“As they mined the ore, the dwarves dug tunnels and built dormitories, treasure vaults, and workshops. Soon they caroused in a drinking hall, and a citadel enclosed the surface entrance to their underground domain.”
—from “Throrgrmir’s Golden Age”
Having friends over for tea yesterday, I hoped to show them the dwarven citadel, finished and under siege, with a red dragon installed in its new-gained lair atop the central donjon. But, as construction does, it took longer than expected. So I set up some dwarves hard at work.
Before the few remaining Throrgrmir clans abandoned their once-great civilization. Before the wyrmlings decimated the dwarven population and stole all their treasure. Before the renaissance, before the disastrous civil war, before they built the Throrgardr Gate to prevent the Great Wyrm’s passing. Before the Battle of Throrgardr, before the wyrm invaded the city, before the dwarves dug too deep and woke the primordial wyrm. Before even they built the city, now in crumbled ruin far beneath the surface and the granite dust of uncounted millennia. The Throrgrmir dwarves built the citadel.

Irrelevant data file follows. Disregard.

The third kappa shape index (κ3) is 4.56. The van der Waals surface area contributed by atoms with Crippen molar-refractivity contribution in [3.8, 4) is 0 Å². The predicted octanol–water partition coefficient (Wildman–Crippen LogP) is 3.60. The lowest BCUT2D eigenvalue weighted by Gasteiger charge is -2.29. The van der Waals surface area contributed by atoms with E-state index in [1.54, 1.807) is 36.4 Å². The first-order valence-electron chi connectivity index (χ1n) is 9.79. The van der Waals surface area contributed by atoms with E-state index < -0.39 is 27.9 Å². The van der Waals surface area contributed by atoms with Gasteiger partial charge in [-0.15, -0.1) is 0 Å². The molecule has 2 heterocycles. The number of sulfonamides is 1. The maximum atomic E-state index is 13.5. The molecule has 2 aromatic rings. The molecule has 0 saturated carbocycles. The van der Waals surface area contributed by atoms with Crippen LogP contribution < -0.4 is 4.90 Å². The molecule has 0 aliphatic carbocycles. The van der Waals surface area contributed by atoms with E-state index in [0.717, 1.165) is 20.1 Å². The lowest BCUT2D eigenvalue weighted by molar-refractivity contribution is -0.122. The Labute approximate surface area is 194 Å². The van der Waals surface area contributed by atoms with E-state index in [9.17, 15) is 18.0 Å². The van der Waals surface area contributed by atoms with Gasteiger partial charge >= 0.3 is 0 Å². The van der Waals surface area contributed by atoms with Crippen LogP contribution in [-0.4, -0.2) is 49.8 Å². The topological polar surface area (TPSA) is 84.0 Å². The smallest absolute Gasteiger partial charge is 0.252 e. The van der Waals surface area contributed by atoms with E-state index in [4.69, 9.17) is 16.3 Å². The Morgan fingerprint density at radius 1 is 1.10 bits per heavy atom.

On the edge of steep hills, high atop a plateau, the granite structure seemed to grow from the rock upon which it was built. Towering above the valley, throughout Throrgrmir’s long reign over the region, the citadel served as a surface beacon. All who gazed upon its bright facade from the wide valley floor, all who mounted its magnificent stair and entered within its high stout walls were reminded of the dwarven mastery of stone craft, of dwarven strength and ingenuity.